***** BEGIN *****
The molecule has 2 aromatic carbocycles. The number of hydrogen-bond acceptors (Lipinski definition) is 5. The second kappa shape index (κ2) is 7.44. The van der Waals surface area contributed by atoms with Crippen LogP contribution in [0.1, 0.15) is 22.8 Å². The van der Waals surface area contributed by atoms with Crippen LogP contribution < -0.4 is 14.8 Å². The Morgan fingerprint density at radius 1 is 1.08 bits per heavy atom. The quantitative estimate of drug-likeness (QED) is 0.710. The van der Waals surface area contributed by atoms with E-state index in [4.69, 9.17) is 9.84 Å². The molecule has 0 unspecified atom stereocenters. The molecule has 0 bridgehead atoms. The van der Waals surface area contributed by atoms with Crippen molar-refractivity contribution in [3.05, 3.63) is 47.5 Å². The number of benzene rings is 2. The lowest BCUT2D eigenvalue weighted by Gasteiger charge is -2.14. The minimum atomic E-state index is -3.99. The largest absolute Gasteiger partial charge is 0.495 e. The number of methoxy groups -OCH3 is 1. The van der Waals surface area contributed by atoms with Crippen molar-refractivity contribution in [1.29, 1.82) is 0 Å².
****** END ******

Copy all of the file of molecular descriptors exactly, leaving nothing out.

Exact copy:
The molecule has 2 aromatic carbocycles. The number of hydrogen-bond acceptors (Lipinski definition) is 5. The second kappa shape index (κ2) is 7.44. The van der Waals surface area contributed by atoms with Crippen LogP contribution in [0.1, 0.15) is 22.8 Å². The van der Waals surface area contributed by atoms with Crippen LogP contribution < -0.4 is 14.8 Å². The Morgan fingerprint density at radius 1 is 1.08 bits per heavy atom. The quantitative estimate of drug-likeness (QED) is 0.710. The van der Waals surface area contributed by atoms with E-state index in [4.69, 9.17) is 9.84 Å². The molecule has 0 unspecified atom stereocenters. The molecule has 0 bridgehead atoms. The van der Waals surface area contributed by atoms with Crippen molar-refractivity contribution in [3.05, 3.63) is 47.5 Å². The number of benzene rings is 2. The lowest BCUT2D eigenvalue weighted by Gasteiger charge is -2.14. The minimum atomic E-state index is -3.99. The largest absolute Gasteiger partial charge is 0.495 e. The number of methoxy groups -OCH3 is 1. The van der Waals surface area contributed by atoms with Crippen molar-refractivity contribution in [1.29, 1.82) is 0 Å².